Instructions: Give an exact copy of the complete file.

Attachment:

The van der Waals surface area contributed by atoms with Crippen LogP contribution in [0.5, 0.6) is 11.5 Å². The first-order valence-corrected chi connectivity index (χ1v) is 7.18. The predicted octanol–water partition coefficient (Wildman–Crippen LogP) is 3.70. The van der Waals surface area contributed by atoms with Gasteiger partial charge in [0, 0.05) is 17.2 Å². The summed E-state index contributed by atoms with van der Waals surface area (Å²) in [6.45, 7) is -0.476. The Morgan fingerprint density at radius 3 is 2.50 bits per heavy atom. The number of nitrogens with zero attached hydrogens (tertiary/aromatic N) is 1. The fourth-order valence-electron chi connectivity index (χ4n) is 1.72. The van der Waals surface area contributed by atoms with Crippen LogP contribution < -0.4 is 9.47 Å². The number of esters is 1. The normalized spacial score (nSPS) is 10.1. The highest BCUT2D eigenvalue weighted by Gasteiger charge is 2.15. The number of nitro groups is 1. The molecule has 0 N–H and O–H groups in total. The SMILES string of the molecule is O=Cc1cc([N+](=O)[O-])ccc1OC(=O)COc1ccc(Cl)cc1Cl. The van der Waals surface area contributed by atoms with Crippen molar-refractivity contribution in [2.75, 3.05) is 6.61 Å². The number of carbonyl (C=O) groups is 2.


The van der Waals surface area contributed by atoms with Crippen LogP contribution in [0.5, 0.6) is 11.5 Å². The first-order valence-corrected chi connectivity index (χ1v) is 7.18. The predicted octanol–water partition coefficient (Wildman–Crippen LogP) is 3.70. The van der Waals surface area contributed by atoms with Gasteiger partial charge in [0, 0.05) is 17.2 Å². The summed E-state index contributed by atoms with van der Waals surface area (Å²) in [6.45, 7) is -0.476. The Morgan fingerprint density at radius 3 is 2.50 bits per heavy atom. The number of nitrogens with zero attached hydrogens (tertiary/aromatic N) is 1. The fourth-order valence-electron chi connectivity index (χ4n) is 1.72. The van der Waals surface area contributed by atoms with Crippen LogP contribution < -0.4 is 9.47 Å². The number of esters is 1. The normalized spacial score (nSPS) is 10.1. The highest BCUT2D eigenvalue weighted by Gasteiger charge is 2.15. The number of nitro groups is 1. The molecule has 0 N–H and O–H groups in total. The SMILES string of the molecule is O=Cc1cc([N+](=O)[O-])ccc1OC(=O)COc1ccc(Cl)cc1Cl. The van der Waals surface area contributed by atoms with Crippen molar-refractivity contribution in [2.75, 3.05) is 6.61 Å². The number of carbonyl (C=O) groups is 2.